The tinker stepped into the thick mud. “Clothes are clothes, as far as I’m concerned.”
The prince scowled at the tinker’s homespun wisdom. But when the tinker, the horse, and the donkey still could not move the empty cart, the prince squelched his way into the mud next to the old man. The mud topped his riding boots and began oozing inside. He put his shoulder to the back of the cart. The young man and the old man pushed, and still the cart did not move.
“What we need is a pushing song,” the tinker said. “The animals will feel the rhythm and pull along with us.”
The prince shook his head, sending rainwater in every direction. “I stopped to help you. I lent you my horse. I got in the mud. But I draw the line at singing.”
“Suit yourself,” the tinker said. And with that he struck up a shanty with a good strong beat.
The rain will fall, the sun will set
But I shall reach my ending yet
And trav’lers I meet on the road
Will ride with me to share our load
He added verse after verse, always coming back to this chorus. After the fourth or fifth verse, the young prince found himself singing along under his breath. And by the seventh verse, he was singing as loud as the tinker. They sang together and pushed together and the horse pulled and the donkey pulled. And the cart moved.
The two men clambered out of the mud and hugged each other with glee. Then the prince remembered himself and withdrew. “Now, the three items you promised me,” he said. “What do you have in these packs?”
“Odds and ends mostly,” the tinker said. “Anything someone might need.”
By this time the rain had stopped, and the young prince began dumping the tinker’s packs out on the ground. He searched through each pack and box and found flint and tinder, bits of thread, vials of tonic, mismatched utensils, chipped plates, tallow candles, rough clothing, wooden toys.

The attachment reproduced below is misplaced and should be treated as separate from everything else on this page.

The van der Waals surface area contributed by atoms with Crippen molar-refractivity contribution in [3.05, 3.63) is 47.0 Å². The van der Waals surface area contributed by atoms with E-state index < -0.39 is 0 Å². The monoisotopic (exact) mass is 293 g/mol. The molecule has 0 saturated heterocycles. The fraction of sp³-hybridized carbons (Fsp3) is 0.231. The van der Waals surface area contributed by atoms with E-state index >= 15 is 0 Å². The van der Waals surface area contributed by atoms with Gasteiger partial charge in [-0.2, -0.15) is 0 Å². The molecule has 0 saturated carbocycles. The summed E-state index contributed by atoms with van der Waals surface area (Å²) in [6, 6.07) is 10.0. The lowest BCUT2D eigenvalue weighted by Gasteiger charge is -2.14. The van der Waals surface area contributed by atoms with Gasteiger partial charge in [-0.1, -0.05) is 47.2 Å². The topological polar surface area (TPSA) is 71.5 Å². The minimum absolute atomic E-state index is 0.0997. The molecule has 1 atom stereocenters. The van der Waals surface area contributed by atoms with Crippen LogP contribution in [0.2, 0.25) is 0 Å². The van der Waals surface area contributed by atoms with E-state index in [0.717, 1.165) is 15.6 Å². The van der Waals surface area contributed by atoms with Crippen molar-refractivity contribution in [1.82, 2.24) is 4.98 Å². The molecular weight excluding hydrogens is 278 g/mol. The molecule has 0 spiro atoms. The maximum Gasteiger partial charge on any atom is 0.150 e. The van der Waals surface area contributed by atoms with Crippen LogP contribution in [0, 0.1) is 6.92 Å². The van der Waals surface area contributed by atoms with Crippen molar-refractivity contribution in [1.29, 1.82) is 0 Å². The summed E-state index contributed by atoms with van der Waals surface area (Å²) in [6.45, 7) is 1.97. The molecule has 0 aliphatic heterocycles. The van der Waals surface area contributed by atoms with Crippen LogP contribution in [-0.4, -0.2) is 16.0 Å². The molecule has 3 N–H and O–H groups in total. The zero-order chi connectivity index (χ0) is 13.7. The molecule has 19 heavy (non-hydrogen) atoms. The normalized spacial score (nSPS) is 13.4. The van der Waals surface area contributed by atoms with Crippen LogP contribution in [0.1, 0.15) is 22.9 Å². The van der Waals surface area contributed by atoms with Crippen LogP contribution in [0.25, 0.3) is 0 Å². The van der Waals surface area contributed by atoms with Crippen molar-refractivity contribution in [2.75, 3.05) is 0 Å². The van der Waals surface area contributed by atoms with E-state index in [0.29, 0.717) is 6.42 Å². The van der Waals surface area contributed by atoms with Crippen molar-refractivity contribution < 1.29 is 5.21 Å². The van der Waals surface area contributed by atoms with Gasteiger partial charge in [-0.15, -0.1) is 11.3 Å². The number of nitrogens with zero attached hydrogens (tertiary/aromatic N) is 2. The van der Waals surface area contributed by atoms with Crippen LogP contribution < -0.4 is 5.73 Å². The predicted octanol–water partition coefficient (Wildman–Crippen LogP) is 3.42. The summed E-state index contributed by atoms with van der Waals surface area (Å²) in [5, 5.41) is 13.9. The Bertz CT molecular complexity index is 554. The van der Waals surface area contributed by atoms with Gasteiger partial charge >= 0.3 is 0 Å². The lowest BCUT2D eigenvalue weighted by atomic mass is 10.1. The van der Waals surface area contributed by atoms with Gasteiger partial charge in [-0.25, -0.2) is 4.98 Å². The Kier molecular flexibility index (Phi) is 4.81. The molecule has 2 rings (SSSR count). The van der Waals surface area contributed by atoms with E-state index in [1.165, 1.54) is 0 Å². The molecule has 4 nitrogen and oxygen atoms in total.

“It’s all worthless,” the prince bellowed. “I can’t bring any of this to the archbishop.”
“Worthless to you, perhaps,” the tinker said. “But to the farmers and laborers I visit on the road, these things make a life.”
The prince held up a bent spoon and looked at his own distorted reflection in it. He stared back at himself, upside down in the bowl of the spoon. And for the first time in his life, he came to himself. “Perhaps I’m the one who is upside down.”
He held out the spoon to the tinker and said, “This is all I desire. This and your friendship. Come, I will ride with you to your destination to make sure you don’t get stuck again.”
Presently they found a tavern and passed an evening in each other’s company. The next morning, the young prince bid the tinker farewell and rode back to the palace. The archbishop smiled as she took in his muddy and disheveled appearance. “What have you brought for your crown, little bird?” she asked.
The prince picked some dried mud from his boot. “Loving with all your heart means getting in the mud with someone else to help them.”
Her grace smiled wider.
The prince took a deep breath and sang the tinker’s chorus. “Loving with all your soul means learning someone else’s song until it is yours together.”
Her grace clapped her hands.
The prince handed her the bent spoon. “Loving with all your mind means expanding your perspective to understand the vastly different lives of other people.”
Her grace held out the jewel-less crown.
“Remember what you have learned and you will be a just and loving king like your father.”
A tear ran down the prince’s cheek. “I was so angry with him that I didn’t even mourn his death. How could I have been so upside down without realizing it? He tried to teach me, but I would not listen.” The prince looked at the empty crown. “I won’t replace the gems. I have brought back invisible tokens for my father’s test. These settings are now full of love.”
Thank you to epic fantasy author Patrick Rothfuss for his vision of the tinker, which I borrowed for this sermon.